Who Am I?

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I served in the US Navy from 2002-08; four of those years were as a Nuclear Propulsion Operator aboard an aircraft carrier. I engage in political activism in various Democratic circles when I am able to. I have a cat, and I am an uncle.

All opinions that I express are my own and do not reflect the views of any organization that I represent.

Wednesday, October 26, 2016

ON RAISING THE BAR (COLORADO AMENDMENT 71)



Here is why I support changing the signature threshold requirements for ballot initiatives.

It is because of personhood.



Personhood has been on the ballot in 3 of the previous 4 even-numbered elections in Colorado. In the final weekend before the 2014 election, I knocked on doors supporting the No on 67 campaign.

Personhood is the radical notion that a fertilized egg becomes a person upon conception. The idea is so out there that Mississippi rejected it.

Yes, the liberal bastion of Mississippi in the deep south rejected personhood.

And in the three previous times that personhood made it to the ballot in Colorado it was rejected with over 60% of the vote. Even though it failed to qualify for the ballot in 2016, I expect it will return in 2018 due to their organizers not getting the message.

While I support the idea behind one of the provisions of Amendment 71, I cannot and urge my fellow Coloradans to not support it.

Here is the text of the proposed amendment with the portion highlighted on why I cannot support it:

Shall there be an amendment to the Colorado constitution making it more difficult to amend the Colorado constitution by requiring that any petition for a citizen-initiated constitutional amendment be signed by at least 2 percent of the registered electors who reside in each state senate district for the amendment to be placed on the ballot and increasing the percentage of votes needed to pass any proposed constitutional amendment from a majority to at least fifty-five percent of the votes cast, unless the proposed constitutional amendment only repeals, in whole or in part, any provision of the constitution?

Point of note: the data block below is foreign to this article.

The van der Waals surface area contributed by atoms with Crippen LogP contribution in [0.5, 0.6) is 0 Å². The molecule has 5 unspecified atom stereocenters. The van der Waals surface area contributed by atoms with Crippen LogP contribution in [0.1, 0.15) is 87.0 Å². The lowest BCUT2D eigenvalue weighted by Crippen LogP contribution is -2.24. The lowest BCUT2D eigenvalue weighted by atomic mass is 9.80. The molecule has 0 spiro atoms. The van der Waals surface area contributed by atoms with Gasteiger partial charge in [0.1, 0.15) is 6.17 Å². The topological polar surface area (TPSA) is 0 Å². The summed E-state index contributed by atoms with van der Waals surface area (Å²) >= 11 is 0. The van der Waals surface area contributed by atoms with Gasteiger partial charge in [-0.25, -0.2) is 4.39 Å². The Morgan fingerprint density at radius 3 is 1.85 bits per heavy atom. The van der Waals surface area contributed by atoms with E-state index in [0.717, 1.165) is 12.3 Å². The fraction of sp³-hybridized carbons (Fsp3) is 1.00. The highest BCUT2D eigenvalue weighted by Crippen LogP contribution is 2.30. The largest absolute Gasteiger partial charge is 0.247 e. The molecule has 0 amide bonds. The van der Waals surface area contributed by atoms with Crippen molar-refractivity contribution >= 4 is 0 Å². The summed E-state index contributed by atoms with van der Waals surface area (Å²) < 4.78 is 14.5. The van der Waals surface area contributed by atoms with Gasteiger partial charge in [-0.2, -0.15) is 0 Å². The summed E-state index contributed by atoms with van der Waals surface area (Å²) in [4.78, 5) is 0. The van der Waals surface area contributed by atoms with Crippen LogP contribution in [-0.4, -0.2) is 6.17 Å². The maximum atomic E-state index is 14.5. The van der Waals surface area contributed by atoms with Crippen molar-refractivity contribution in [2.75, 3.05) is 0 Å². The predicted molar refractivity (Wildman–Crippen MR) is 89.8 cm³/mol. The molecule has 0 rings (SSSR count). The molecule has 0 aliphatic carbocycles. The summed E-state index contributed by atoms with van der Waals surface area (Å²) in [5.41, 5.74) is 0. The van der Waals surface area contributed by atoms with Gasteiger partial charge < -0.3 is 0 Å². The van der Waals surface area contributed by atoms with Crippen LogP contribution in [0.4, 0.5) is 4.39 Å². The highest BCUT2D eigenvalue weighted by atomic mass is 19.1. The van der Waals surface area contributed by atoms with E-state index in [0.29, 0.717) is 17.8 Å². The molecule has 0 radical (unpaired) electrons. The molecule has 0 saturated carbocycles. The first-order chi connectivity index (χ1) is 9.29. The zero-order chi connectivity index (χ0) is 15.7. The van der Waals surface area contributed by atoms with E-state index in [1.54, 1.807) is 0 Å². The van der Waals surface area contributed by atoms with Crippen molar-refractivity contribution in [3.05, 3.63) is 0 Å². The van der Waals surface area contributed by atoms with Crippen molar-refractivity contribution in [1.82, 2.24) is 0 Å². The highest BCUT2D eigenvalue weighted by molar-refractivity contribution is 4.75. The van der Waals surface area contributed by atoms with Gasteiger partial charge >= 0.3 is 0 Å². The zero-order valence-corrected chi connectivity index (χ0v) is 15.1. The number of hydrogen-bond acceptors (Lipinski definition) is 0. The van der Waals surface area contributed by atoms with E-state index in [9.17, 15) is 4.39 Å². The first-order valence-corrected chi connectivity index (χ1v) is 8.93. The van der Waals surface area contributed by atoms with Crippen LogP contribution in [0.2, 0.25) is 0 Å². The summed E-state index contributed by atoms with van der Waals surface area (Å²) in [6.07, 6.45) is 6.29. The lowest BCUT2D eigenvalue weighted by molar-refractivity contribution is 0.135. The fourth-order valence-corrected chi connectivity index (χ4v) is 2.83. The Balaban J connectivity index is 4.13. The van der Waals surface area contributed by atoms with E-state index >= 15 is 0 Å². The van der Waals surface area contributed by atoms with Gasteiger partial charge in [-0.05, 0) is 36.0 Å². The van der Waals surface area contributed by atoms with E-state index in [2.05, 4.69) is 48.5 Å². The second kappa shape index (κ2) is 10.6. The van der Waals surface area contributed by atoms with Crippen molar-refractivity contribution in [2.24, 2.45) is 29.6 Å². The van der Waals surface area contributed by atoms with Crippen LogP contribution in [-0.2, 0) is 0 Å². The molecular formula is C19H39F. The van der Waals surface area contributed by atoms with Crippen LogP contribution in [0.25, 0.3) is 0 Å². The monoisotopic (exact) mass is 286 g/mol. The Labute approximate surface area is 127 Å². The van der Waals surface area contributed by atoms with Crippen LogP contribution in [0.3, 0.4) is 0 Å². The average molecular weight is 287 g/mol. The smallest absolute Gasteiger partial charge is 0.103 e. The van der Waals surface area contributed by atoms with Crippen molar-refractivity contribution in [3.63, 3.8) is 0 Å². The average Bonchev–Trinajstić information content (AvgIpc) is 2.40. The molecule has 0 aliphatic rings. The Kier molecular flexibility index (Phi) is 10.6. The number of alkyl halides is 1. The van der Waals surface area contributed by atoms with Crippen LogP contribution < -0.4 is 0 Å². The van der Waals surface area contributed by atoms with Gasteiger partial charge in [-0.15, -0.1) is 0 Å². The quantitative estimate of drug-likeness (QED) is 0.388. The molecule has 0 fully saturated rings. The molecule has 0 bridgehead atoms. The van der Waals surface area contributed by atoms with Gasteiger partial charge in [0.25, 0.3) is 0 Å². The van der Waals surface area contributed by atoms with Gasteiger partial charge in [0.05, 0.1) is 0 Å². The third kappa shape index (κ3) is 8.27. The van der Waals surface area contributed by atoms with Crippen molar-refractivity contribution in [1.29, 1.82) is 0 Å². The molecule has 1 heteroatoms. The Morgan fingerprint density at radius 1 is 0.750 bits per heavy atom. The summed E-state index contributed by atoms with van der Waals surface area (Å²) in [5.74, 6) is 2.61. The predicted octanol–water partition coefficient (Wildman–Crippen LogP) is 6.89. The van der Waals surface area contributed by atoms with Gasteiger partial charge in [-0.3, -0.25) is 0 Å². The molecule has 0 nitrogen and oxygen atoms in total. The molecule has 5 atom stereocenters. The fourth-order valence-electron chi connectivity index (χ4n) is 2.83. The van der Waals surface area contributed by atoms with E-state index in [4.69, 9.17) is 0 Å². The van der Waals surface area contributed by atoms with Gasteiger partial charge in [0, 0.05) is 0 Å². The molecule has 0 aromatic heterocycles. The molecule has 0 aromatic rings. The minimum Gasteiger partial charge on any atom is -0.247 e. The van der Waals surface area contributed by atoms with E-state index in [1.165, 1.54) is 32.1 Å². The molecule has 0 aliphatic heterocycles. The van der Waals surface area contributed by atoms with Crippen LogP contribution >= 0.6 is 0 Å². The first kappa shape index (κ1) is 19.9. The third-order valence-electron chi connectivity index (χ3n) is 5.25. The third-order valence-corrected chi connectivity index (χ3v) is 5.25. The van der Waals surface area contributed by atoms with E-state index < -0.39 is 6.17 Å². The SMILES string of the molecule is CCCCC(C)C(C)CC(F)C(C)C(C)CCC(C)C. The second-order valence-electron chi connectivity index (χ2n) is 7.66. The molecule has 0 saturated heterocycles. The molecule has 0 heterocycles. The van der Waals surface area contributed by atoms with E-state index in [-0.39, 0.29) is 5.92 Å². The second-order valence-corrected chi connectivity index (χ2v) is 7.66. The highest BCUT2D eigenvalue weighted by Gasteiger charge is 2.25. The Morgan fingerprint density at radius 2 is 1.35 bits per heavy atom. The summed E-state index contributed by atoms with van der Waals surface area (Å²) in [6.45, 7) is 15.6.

Raising the bar to a threshold to 55% is unnecessary. It should remain a simple majority (50%+1).

Had the proposed amendment remained without the threshold language, then I would be in support of this amendment because with personhood Colorado voters have said three times a resoundingly no and yet these groups continue to push for this measure. Apparently these groups have not gotten the message that Colorado does not want personhood. Perhaps requiring 2% of registered voters in the state’s 35 senate districts would provide a check valve of sorts to keep repeat measures from appearing on the ballot thus wasting everyone’s time.

There is also another pathway and more meaningful way to enact changes: The Colorado Legislature.


Utilizing the ballot initiative process should only be used in rare occasions and along with our legislature to make structural changes to our government when it is needed.

An argument I am hearing is that if this measure was to pass it would hinder grassroots activism, specifically liberal grassroots activism. Perhaps it would be wise for these types of organizations to not concentrate their main focus on amending the state’s constitution and instead turn their focus on working with legislators sympathetic to their causes and show up to the various lobby days that happen during the annual 120-day session.

Keeping the threshold for passing a ballot initiative at 50%+1 should remain because that is the standard for these types of elections. One side gets simple majority support, and that’s it. Making it more complicated than it really is invites skepticism into the process and I am concerned that raising the threshold to 55% would do that.

Thus, I advise to my fellow Colorado residents to Vote NO on Amendment 71.


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